Electrical Bloodsuckers: How to Slay 'Energy Vampires' in Your Home
CREDIT: © Chrisharvey | Dreamstime.com
Halloween is prime time for creatures of the night, yet all year long many of us are unknowingly being bitten by "energy vampires" and haunted by "phantom loads."
These are nicknames for common household electronics – including computers, microwaves and air conditioners – and the amounts of electricity they drain while not performing their primary function or even when they are turned off.
Vampire, or standby power, allows inactive TVs to receive signals from a remote control, for instance. Standby power also charges batteries and energizes digital displays, clocks, and LED status lights (think of those green and red lights that shine spookily in a darkened room).
While an individual gadget's power consumption is relatively small, when lumped together, the energy vampires in an average home account for five to 10 percent of total electricity use, according to the U.S. Department of Energy (DOE).
"There has been a proliferation of products that use standby power," said Alan Meier, a senior scientist at the Lawrence Berkeley National Laboratory who has worked extensively on the issue. "The modern home can easily have 40 or more devices that are drawing power continuously."
This seepage in a typical electronics-crammed home in the United States ends up costing consumers around $100 extra on the electricity bill per year; nationwide that adds up to about $3 billion annually, the DOE estimates, although the Union of Concerned Scientists (UCS), a non-profit science advocacy group, has pegged the dollar damage at twice that figure.
Worldwide, the electricity generation for standby power makes up about one percent of annual carbon dioxide emissions , Meier said. In the U.S., the thirst of energy vampires results in the spewing of almost 100 billion pounds of carbon dioxide into the atmosphere every year, according to the UCS, which is the equivalent of nearly 10 million cars' emissions.
The most heinous leeches
Tests conducted by the DOE have shown that among the vilest energy vampires around – the Draculas, we'll say – are digital video records (DVRs) and set-top cable and satellite boxes. Many slurp down over 40 watts while in standby mode.
The second worst offenders as a class – the Lestats, or maybe the Nosferatus – tend to be televisions. Old-school cathode ray tube televisions use 13 watts or so while in standby mode, same as a combination TV/VCR. Rear-projection televisions turned off by a remote lustily drink up electron juice – nearly 50 watts – and plasma and liquid-crystal display televisions can also quaff significant power.
Other vexing vampires – Edward from "Twilight," perhaps? – in many cases are components of home audio systems, such as CD players and receivers that use almost 20 watts in standby mode.
Slaying energy vampires
Here's some tips on how to drive a stake through the heart of your home's energy vampires:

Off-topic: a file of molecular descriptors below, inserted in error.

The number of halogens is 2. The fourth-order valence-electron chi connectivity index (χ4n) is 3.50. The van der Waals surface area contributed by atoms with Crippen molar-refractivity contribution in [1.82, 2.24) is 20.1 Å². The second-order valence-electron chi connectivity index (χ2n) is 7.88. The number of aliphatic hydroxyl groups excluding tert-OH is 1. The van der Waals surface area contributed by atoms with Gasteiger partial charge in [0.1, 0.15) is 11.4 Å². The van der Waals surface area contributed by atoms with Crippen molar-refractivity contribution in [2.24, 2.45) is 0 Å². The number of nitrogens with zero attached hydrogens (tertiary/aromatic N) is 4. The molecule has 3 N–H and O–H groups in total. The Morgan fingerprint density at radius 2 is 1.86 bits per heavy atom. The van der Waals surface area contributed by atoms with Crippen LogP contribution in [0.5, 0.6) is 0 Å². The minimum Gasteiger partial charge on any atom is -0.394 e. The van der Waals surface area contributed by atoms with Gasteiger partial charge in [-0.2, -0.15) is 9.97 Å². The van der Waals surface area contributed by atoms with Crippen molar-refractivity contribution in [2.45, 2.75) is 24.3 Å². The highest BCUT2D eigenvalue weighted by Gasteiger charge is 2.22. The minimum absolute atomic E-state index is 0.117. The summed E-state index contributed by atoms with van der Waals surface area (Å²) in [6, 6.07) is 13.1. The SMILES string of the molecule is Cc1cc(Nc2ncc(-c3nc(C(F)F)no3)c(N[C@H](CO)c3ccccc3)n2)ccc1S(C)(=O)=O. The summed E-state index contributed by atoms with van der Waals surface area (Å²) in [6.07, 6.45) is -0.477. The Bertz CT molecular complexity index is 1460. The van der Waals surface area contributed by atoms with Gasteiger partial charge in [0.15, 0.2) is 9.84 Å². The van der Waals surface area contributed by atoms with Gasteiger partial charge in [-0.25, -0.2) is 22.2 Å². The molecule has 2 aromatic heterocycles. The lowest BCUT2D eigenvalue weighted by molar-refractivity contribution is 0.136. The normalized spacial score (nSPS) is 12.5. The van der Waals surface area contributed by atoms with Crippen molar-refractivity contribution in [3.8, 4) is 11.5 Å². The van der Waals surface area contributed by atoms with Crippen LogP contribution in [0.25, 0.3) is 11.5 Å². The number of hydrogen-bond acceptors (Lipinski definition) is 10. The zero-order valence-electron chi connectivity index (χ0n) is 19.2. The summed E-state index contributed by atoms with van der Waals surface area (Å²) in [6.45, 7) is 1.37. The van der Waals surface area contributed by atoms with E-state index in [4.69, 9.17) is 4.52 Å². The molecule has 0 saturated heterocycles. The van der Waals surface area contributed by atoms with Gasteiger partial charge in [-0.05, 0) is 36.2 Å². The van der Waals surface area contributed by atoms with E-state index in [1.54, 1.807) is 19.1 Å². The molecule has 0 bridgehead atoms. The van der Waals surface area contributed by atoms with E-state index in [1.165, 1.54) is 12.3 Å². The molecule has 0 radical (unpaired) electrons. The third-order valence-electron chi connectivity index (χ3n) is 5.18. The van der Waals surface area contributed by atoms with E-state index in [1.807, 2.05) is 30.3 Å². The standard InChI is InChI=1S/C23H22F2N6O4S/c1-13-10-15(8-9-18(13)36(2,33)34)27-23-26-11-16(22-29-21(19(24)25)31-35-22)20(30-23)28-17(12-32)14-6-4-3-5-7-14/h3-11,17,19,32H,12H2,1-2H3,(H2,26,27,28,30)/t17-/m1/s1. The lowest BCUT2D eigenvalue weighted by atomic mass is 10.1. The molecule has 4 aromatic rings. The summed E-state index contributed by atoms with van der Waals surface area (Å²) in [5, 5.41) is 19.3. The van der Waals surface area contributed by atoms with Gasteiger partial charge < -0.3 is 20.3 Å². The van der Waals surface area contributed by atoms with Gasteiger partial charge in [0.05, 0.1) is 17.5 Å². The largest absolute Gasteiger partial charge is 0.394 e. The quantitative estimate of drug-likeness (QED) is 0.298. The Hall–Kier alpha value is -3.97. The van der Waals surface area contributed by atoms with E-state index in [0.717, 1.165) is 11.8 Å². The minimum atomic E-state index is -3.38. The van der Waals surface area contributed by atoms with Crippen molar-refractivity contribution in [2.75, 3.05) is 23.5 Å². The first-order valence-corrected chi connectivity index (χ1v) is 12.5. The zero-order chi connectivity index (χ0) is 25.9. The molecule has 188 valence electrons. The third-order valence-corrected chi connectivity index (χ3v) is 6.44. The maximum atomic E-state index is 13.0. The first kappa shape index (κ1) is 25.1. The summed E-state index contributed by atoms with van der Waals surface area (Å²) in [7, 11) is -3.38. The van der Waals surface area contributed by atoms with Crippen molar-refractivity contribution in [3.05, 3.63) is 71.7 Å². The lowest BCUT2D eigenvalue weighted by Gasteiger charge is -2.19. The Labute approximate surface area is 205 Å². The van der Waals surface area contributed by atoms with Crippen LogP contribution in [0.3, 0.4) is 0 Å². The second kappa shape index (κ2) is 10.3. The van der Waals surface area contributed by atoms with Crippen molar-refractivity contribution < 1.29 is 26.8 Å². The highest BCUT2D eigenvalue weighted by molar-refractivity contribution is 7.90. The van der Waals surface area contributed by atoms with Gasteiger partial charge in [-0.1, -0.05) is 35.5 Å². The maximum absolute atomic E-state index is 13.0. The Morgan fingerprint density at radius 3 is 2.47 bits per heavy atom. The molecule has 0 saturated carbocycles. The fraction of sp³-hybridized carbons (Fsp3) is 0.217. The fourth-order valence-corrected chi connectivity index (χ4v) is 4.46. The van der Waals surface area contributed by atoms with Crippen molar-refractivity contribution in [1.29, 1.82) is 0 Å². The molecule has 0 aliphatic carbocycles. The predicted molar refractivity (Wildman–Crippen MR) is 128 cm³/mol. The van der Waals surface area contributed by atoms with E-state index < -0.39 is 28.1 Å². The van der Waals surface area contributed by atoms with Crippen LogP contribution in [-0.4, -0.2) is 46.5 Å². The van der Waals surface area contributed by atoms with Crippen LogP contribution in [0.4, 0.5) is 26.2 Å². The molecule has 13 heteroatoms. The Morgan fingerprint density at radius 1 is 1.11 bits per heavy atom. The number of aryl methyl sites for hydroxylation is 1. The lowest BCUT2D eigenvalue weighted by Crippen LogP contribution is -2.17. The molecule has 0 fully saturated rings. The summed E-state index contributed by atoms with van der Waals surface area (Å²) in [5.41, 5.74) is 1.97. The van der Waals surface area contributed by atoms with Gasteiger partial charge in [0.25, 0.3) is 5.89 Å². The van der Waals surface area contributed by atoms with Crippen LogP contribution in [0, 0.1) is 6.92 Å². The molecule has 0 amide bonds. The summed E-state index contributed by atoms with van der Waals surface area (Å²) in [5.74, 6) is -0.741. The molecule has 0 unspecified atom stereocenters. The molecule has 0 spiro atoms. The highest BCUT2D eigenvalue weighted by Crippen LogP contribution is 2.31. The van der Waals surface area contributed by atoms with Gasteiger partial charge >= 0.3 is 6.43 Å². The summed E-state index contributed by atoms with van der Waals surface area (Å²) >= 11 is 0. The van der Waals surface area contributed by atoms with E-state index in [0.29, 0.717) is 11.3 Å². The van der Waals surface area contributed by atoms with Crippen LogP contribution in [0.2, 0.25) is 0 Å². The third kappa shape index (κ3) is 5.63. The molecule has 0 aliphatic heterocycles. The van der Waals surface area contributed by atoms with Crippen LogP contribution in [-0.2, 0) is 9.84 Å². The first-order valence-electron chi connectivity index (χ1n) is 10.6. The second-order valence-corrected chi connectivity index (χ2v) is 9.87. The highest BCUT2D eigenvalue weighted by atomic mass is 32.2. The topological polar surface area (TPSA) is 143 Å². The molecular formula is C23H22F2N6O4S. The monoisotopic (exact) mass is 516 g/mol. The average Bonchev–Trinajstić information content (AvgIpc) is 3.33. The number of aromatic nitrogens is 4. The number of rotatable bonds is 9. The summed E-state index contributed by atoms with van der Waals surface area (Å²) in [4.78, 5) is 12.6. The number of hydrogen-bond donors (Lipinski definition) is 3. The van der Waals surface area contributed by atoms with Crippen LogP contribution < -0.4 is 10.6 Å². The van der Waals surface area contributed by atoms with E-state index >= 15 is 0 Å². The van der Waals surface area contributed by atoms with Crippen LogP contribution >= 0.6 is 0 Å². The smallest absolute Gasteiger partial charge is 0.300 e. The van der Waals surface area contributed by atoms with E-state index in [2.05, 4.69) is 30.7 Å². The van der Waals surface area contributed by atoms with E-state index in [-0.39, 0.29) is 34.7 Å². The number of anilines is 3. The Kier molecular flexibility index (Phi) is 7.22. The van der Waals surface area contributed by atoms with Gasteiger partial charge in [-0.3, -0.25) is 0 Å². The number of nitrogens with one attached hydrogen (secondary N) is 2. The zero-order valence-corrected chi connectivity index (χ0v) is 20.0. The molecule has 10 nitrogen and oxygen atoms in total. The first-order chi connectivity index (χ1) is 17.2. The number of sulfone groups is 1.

• Unplug devices when they're not in use. An energy vampire cannot do its power-draining business without having its metal fangs stuck into a wall outlet. So stem the bleeding with those household electronics that rarely get used, such as a television in a guest bedroom, and just pull the plug.
• Use a power strip or a surge protector. Of course, having to plug back in a device every time you want to use it can be a pain. Instead, run the cords from multiple electronics – such as a DVD player, speakers and so on in a home entertainment system – to an easily accessible multi-outlet power strip or surge protector. A single flick of the strip's switch and power is restored to an array of electronics. When the strip or protector is turned off, electricity does not drain, and in the case of the latter, surge protection is still assured.
• Opt for weak vampires. Different products draw varying amounts of electricity while in standby mode. The DOE maintains a database of low standby power devices that meet federal procurement guidelines that anyone can use to seek out less-thirsty equipment.
Governments break out the garlic
Beyond encouraging greater care at the consumer level, governments have taken important steps to respond to the the insidiousness of energy vampires.
In the U.S., for example, federal agencies since 2001 have had to purchase products that consume only one watt of standby power or the lowest available amount for that type of device. The United Kingdom and the European Commission have adopted similar measures.
Also across the Atlantic, a European Union-funded research initiative has recently been launched to sharply reduce electronics' power consumption while running and in standby mode.
The project, called Steeper, aims to make electronic components less "leaky" when they are passively plugged in but shut off. Using new kinds of transistors, researchers also hope to lessen the jolt of volts needed for a device to transition from an off to an on state and to take power needs in standby mode down to virtually zero.
"We've made enormous progress in reducing standby power, but the problem isn’t solved and still requires a lot of work," said Meier.
Indeed, killing an undead vampire – both in fiction and in real-life metaphorical, electrical form – is rarely easy.